Cummins is developing a high-efficiency inline-four-cylinder diesel engine with money from the U.S. Department of Energy and in partnership with Nissan for demonstration in the Titan light-duty pickup truck.
The project, announced at the DOE’s 2011 Merit Review in Washington, D.C., could mean the next-generation of the Nissan Titan will come to market with a decidedly higher-mileage oil-burner. That, in turn, might finally help get the truck out of the full-size sales cellar.
Most half-ton truck makers are betting on small-displacement direct-injection gasoline engines to meet future fuel economy regulations, but Cummins expects its small displacement oil burner to get 40 percent better fuel economy over current light-duty V-8 truck engines. The Cummins average fuel economy target for this new diesel engine is 28 mpg while meeting tough U.S. Tier 2 Bin 2 emissions limits, according to the presentation.
Getting 28 mpg combined mileage could mean more than 30 mpg highway, by our estimate, which could help Nissan meet strong new EPA regulations that will raise fleet fuel efficiency standards for light trucks and SUVs to 30 mpg by 2016. The standard for passenger cars is set at 39 mpg by 2016.
Though the project started in September, Nissan and Cummins have already built a prototype version of the four-cylinder diesel and installed it in a current-generation Titan mule for drive testing. Pictures of the engine show four high-pressure fuel rails feeding the engine’s cylinders.
Four cylinders might not seem like enough to power a full-size pickup but that architecture would be ideal to meet fuel economy goals while delivering almost as much torque as some small displacement gasoline V-8s.
The engine has a 2.8-liter displacement (170 cubic inches). Initial power figures on the engine dyno have the mule test engine producing 350 pounds-feet of torque at around 1,800 rpm. A chart in the presentation shows targeted power levels to be approximately 220 horsepower and 380 pounds-feet.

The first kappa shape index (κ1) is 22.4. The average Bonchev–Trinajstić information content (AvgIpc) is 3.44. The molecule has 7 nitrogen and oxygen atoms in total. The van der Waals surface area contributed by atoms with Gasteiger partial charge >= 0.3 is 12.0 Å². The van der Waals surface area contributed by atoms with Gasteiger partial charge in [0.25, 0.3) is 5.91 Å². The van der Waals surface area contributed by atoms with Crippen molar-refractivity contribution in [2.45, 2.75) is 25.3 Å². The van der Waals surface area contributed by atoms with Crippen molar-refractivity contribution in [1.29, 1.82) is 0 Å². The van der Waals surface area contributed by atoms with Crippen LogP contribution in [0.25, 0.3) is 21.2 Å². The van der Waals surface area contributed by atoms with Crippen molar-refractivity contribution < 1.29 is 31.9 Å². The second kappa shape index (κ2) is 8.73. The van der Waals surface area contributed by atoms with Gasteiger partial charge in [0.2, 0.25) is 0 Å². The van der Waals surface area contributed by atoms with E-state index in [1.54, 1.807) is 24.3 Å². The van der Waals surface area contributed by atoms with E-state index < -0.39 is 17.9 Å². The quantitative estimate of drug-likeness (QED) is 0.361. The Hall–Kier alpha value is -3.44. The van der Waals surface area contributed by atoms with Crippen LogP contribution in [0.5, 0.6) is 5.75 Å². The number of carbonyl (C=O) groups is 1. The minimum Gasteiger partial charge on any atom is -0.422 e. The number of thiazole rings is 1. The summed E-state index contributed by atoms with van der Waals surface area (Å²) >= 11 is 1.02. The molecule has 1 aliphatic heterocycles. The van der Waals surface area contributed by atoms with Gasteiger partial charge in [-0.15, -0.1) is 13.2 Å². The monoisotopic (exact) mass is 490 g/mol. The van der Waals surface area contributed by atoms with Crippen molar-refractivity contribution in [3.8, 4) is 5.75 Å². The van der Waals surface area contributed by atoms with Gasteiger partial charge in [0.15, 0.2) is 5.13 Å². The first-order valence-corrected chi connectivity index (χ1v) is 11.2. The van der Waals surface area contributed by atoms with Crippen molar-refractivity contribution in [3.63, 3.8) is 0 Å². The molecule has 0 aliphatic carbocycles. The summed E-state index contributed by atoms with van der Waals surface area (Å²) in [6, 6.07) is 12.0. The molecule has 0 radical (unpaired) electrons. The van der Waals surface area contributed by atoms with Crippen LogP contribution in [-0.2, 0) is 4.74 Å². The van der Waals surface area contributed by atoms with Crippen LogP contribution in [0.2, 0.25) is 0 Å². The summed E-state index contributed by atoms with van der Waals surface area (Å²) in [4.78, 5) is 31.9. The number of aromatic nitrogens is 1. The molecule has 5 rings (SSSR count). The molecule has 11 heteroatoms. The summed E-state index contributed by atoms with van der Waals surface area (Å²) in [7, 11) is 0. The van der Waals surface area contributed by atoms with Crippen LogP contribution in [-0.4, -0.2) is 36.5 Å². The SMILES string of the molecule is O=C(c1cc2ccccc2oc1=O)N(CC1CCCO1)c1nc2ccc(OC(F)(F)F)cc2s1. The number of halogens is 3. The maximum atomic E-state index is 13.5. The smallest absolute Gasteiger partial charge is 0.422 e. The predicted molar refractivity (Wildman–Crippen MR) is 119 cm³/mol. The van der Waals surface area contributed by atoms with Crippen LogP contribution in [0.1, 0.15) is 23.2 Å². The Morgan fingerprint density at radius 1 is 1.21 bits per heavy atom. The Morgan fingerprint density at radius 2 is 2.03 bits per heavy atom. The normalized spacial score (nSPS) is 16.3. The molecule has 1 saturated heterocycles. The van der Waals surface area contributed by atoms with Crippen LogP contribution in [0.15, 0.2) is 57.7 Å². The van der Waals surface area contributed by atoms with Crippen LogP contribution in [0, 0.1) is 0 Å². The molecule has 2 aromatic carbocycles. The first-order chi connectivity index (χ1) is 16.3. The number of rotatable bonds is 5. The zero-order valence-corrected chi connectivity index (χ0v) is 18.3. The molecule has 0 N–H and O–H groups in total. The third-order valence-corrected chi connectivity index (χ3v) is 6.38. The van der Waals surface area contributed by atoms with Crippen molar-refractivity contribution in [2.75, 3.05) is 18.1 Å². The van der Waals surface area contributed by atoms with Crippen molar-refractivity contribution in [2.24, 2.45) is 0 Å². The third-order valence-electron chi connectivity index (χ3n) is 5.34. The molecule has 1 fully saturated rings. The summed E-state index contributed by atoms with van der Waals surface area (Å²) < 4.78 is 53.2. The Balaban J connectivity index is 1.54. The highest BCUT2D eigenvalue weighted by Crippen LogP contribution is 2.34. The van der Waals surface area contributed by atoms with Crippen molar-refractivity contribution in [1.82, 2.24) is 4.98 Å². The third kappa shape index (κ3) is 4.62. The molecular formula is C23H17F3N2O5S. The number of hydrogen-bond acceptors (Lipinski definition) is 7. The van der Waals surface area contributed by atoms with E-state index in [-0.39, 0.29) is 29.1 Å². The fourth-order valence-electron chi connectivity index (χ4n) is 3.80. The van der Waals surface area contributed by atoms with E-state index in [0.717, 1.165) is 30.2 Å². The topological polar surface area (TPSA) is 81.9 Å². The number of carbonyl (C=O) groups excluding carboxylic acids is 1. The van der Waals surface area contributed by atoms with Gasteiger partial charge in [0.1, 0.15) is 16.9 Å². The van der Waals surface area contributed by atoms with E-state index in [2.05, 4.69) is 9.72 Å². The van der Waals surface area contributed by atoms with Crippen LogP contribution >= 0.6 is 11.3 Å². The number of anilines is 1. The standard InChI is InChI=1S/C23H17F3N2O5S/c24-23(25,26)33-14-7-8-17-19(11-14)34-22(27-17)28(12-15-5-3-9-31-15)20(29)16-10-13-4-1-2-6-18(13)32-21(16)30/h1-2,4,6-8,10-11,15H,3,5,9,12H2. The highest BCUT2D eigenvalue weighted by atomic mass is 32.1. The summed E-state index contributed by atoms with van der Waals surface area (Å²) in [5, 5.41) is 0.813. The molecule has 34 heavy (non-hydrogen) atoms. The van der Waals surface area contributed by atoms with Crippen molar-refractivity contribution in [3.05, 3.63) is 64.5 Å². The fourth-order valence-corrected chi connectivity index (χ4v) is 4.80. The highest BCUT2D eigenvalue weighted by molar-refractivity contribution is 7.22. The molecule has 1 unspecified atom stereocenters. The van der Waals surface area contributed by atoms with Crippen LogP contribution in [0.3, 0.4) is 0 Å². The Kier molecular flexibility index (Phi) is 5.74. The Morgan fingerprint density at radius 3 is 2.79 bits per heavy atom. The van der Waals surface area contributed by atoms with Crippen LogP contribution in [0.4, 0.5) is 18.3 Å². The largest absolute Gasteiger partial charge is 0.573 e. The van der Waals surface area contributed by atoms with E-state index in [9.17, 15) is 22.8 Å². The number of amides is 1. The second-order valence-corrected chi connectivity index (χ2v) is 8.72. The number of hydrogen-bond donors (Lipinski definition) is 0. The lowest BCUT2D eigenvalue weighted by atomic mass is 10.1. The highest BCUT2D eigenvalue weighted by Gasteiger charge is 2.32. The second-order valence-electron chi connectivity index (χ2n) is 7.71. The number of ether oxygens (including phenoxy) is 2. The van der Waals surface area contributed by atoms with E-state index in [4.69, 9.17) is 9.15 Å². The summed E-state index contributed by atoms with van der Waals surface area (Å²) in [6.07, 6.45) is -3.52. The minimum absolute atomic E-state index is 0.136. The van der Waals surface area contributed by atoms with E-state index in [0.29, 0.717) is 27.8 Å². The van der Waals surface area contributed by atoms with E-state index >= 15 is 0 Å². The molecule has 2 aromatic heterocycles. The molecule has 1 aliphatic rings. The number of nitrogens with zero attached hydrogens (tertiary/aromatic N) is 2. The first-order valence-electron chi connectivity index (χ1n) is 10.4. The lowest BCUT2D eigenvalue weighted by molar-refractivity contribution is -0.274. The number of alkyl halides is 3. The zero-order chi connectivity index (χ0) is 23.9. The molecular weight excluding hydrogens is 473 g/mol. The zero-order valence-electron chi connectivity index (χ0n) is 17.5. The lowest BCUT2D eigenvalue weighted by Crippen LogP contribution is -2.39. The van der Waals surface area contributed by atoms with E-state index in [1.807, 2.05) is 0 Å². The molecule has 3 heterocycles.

The engine is a derivative of the four-cylinder ISF architecture that Cummins builds overseas, with 2.8-liter and 3.8-liter displacements, according to a Cummins spokesman. The overseas 3.8-liter is rated at 168 horsepower and 443 pounds-feet of torque.
Innovations highlighted by Cummins in their presentation include the use of high-strength steel pistons instead of conventional aluminum pistons. Steel pistons can handle high power loads with a shorter stroke, which also helps reduce the overall height of the engine for improved underhood packaging. Cummins is also studying the use of variable valve technology, according to the presentation.
To meet U.S. clean-diesel standards, the 2.8 would use diesel exhaust fluid to scrub nitrogen oxide emissions, like Ford and GM use today in their heavy-duty diesel pickups. It would also feature a so-called passive NOx storage system that would capture and hold NOx during cold starts, releasing the gas when temperatures rise to levels of max efficiency for DEF. The passive system would save fuel used today to jumpstart NOx scrubbing when the system is cold.
The total size of the Cummins light-duty clean diesel project is a $30 million effort, with the DOE contributing $15 million. The program is scheduled to run through September 2014, the year in which we expect the next-generation Titan to debut.
Nissan has been working with Cummins for several years studying the potential for a light-duty diesel in the Titan.
The current Nissan Titan is only available with a 5.6-liter V-8 gas engine that’s rated at 13/18 mpg city/highway and 15 mpg combined fuel economy.
Stay tuned for more information as it develops.
We originally reported that “LA-4” was the codename for the engine. That’s incorrect. LA-4 refers to the EPA’s Urban Dynamometer Driving Schedule, also known as “the city test.” It represents city driving conditions and is used for light-duty vehicle testing.
Cummins says it plans to demonstrate the diesel in a truck chassis using the EPA’s Federal Test Procedures (FTP) for emissions certification at Tier 2 Bin 5 levels – used by today’s clean diesels – by December 2013 and at Tier 2 Bin 2 levels by September 2014.
Mike Levine is Editor-in-Chief of PickupTrucks.com, and a regular contributor to TheDetroitBureau.com.